But Horwitz, like Bryson (and even Crichton), drives me nuts, too. What is it about a couple of white guys traveling the world that makes them go to local festivals and get shit-faced drunk? Granted, according to his narrative, most of the festivals seem intended to get people shit-faced drunk (like the one they attend in Cooktown, Australia), but I'm sorry, I don't understand why getting drunk is fun. Can't you have fun by just having a couple of beers? Frankly, the descriptions of them vomiting and waking up with hangovers (or watching people on the street vomiting) sounds more like a horror film to me. I just don't get it.

The rest of the book is worth reading.
book icon  Killer Kung Pao, Vivien Chien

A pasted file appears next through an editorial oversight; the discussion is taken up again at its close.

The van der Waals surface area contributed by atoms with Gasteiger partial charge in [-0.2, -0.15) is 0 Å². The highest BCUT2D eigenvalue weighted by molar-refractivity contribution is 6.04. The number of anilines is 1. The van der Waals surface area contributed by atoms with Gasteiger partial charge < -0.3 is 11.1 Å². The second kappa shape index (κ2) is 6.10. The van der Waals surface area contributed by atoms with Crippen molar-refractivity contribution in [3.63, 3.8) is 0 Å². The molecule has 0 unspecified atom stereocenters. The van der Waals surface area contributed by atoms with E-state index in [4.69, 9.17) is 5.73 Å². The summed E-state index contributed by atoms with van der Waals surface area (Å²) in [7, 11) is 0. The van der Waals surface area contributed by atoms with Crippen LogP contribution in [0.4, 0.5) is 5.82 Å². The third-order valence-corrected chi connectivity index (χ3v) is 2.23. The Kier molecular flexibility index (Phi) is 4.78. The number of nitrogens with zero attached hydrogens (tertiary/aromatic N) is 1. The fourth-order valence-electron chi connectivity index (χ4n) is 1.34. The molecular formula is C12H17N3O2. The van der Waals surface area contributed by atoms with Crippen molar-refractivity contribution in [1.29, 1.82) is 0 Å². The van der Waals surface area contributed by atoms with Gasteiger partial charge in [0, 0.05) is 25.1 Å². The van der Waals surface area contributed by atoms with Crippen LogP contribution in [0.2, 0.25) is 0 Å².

Lana Lee has no interest in getting involved in another murder investigation, but this one throws itself at her feet. Lana, now the manager of her parents' restaurant the Ho-Lee Noodle House, has been asked by her mother to modernize the interior of the place, and also recruited by Ian Sung, manager of the Asia Village complex in which the noodle house is located, to organize an upcoming sidewalk sale. As she and Ian are walking to the parking lot, they see June Yi, the contentious owner of Yi's Tea and Bakery in Asia Village, deliberately back her car into the vehicle of Millie Mao, noted in the area as a champion Mah Jong player. Millie, injured in the accident, says she is going to sue June. When Lana goes to get her hair done the next day, both June and Millie are at her favorite salon—and after a power failure, Millie is found electrocuted. June is naturally blamed–there was already bad blood between her and Millie before the accident–and June's sister Shirley asks Lana to quietly investigate the matter. Unhappily it leads to Lana investigating, and suspecting, people she's known for years, including the grandmother of Jasmine, her favorite stylist. Not only that, but in the course of the investigation she ends up eating at Ho-Lee's competitor, House of Shen. What's Mommy Lee going to think of that?